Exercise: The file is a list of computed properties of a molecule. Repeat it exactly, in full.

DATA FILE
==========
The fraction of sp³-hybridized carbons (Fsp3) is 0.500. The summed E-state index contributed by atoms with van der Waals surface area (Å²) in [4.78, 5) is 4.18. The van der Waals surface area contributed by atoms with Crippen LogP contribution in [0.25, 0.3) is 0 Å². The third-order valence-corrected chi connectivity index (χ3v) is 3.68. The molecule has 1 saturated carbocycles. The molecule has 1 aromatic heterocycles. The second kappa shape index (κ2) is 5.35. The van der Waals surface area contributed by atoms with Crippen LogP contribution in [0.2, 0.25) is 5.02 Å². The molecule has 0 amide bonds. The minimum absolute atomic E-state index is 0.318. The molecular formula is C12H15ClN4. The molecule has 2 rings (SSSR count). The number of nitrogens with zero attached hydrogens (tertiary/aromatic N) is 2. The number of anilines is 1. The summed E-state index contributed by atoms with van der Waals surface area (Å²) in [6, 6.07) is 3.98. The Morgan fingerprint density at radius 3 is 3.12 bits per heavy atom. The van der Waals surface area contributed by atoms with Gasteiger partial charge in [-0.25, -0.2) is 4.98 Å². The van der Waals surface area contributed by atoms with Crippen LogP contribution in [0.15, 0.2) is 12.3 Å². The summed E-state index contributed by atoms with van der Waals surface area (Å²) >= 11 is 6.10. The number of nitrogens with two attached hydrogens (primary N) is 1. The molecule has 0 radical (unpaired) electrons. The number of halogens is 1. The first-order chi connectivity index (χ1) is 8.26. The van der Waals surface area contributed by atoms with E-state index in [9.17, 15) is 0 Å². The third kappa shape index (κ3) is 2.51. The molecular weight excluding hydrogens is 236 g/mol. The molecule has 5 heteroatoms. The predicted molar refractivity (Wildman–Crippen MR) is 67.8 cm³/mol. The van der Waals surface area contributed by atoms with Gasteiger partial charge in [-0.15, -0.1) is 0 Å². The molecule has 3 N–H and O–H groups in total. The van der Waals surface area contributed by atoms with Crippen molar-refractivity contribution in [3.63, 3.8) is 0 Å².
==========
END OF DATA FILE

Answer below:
The fraction of sp³-hybridized carbons (Fsp3) is 0.500. The summed E-state index contributed by atoms with van der Waals surface area (Å²) in [4.78, 5) is 4.18. The van der Waals surface area contributed by atoms with Crippen LogP contribution in [0.25, 0.3) is 0 Å². The third-order valence-corrected chi connectivity index (χ3v) is 3.68. The molecule has 1 saturated carbocycles. The molecule has 1 aromatic heterocycles. The second kappa shape index (κ2) is 5.35. The van der Waals surface area contributed by atoms with Crippen LogP contribution in [0.2, 0.25) is 5.02 Å². The molecule has 0 amide bonds. The minimum absolute atomic E-state index is 0.318. The molecular formula is C12H15ClN4. The molecule has 2 rings (SSSR count). The number of nitrogens with zero attached hydrogens (tertiary/aromatic N) is 2. The number of anilines is 1. The summed E-state index contributed by atoms with van der Waals surface area (Å²) in [6, 6.07) is 3.98. The Morgan fingerprint density at radius 3 is 3.12 bits per heavy atom. The van der Waals surface area contributed by atoms with Gasteiger partial charge in [-0.25, -0.2) is 4.98 Å². The van der Waals surface area contributed by atoms with Crippen LogP contribution in [0.15, 0.2) is 12.3 Å². The summed E-state index contributed by atoms with van der Waals surface area (Å²) >= 11 is 6.10. The number of nitrogens with two attached hydrogens (primary N) is 1. The molecule has 0 radical (unpaired) electrons. The number of halogens is 1. The first-order chi connectivity index (χ1) is 8.26. The van der Waals surface area contributed by atoms with E-state index in [9.17, 15) is 0 Å². The third kappa shape index (κ3) is 2.51. The molecular weight excluding hydrogens is 236 g/mol. The molecule has 5 heteroatoms. The predicted molar refractivity (Wildman–Crippen MR) is 67.8 cm³/mol. The van der Waals surface area contributed by atoms with Gasteiger partial charge in [-0.15, -0.1) is 0 Å². The molecule has 3 N–H and O–H groups in total. The van der Waals surface area contributed by atoms with Crippen molar-refractivity contribution in [3.63, 3.8) is 0 Å².